Twitter and Facebook have been filling with posts excoriating the bill. Hosler said he has never received so many emails and voice mails in opposition as he has in the last couple of days.
The initial order and warrant to seize weapons issues without notice to the accused. A hearing must be held before a judge within 7 days before a continuing order is issued, but the presence of the accused is not required.
If the judge allows it, the continuing order may be served by publication in a newspaper. That is sufficient to subject the accused to misdemeanor arrest for failing to surrender firearms. A provision calling for felony charges for repeated instances of failing to surrender firearms was stricken at the House Judiciary Committee hearing.
The proposed law will make things worse for potential victims according to critics. The bill leaves someone thought to be too unstable to have a gun in the same home with the people making the report. Weld County Sheriff Steve Reams said the bill “doesn’t do anything to provide treatment for the person in mental distress, it only aims to take away lawfully owned firearms.”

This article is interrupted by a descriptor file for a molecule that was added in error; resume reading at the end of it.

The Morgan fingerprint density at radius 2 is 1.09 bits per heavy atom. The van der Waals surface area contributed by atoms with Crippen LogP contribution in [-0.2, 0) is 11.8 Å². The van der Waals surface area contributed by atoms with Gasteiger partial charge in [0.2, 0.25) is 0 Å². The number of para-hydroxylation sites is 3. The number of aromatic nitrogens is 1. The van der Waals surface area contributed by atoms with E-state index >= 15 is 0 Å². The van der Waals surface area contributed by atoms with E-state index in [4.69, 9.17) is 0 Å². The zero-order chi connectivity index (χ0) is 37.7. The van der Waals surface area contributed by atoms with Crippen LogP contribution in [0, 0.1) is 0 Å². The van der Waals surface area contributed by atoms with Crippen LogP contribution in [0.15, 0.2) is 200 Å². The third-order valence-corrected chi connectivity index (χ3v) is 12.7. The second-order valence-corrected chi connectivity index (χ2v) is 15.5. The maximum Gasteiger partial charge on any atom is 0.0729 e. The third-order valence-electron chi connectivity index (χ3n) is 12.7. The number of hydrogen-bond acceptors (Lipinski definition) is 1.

“This bill removes due process and doesn’t just invite abuse – it makes abuse inevitable,” said Kristina Cook, the former host of Grassroots Radio Colorado on KLZ 560, “If someone is enough of a threat to harm themselves or others, enough of a threat to remove their access to firearms, then they are enough of a threat to put them on a 72-hour hold under C.R.S. 27-65-105,” she continued, “If they do not meet that standard, then they should not be disarmed.”
This bill does not separate the accused from those making the report. Critics say this creates a risk of creating an enraged suspect free to retaliate with other weapons. Reams noted that seizing guns “only pushes the potential criminal to find a new tool to perpetrate violence.”
El Paso County Sheriff Bill Elder is also concerned about the risks and burdens it puts on law enforcement officers while serving a civil restraining order. “This is a misdemeanor if he fails to produce the firearms,” said Elder, “But what is it for me as the Sheriff or what is it for the officer to say, ‘I am not going to enforce this. I know more information about this that the court knows, but it was not able to be provided because they didn’t hold a hearing.’ This is an ex parte order in absence of the respondent and the decision is made by the judge ex parte that creates, in my mind, jeopardy for public safety.”